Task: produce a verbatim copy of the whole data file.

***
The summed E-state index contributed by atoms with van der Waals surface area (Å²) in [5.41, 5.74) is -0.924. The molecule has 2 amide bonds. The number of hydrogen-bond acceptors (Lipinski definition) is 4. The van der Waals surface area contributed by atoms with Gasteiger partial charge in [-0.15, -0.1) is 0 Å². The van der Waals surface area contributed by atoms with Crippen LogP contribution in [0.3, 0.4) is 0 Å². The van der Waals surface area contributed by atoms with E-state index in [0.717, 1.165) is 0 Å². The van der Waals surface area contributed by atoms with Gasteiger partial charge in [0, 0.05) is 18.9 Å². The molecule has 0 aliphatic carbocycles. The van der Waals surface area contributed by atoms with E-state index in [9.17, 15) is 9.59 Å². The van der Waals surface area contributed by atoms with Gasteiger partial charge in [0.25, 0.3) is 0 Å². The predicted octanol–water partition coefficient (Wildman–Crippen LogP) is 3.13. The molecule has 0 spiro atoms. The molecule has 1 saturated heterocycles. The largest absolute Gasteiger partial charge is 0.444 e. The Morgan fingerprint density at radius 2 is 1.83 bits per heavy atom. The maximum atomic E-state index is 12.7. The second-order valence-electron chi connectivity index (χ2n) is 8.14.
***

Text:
The summed E-state index contributed by atoms with van der Waals surface area (Å²) in [5.41, 5.74) is -0.924. The molecule has 2 amide bonds. The number of hydrogen-bond acceptors (Lipinski definition) is 4. The van der Waals surface area contributed by atoms with Gasteiger partial charge in [-0.15, -0.1) is 0 Å². The van der Waals surface area contributed by atoms with Crippen LogP contribution in [0.3, 0.4) is 0 Å². The van der Waals surface area contributed by atoms with E-state index in [0.717, 1.165) is 0 Å². The van der Waals surface area contributed by atoms with Gasteiger partial charge in [0, 0.05) is 18.9 Å². The molecule has 0 aliphatic carbocycles. The van der Waals surface area contributed by atoms with E-state index in [9.17, 15) is 9.59 Å². The van der Waals surface area contributed by atoms with Gasteiger partial charge in [0.25, 0.3) is 0 Å². The predicted octanol–water partition coefficient (Wildman–Crippen LogP) is 3.13. The molecule has 0 spiro atoms. The molecule has 1 saturated heterocycles. The largest absolute Gasteiger partial charge is 0.444 e. The Morgan fingerprint density at radius 2 is 1.83 bits per heavy atom. The maximum atomic E-state index is 12.7. The second-order valence-electron chi connectivity index (χ2n) is 8.14.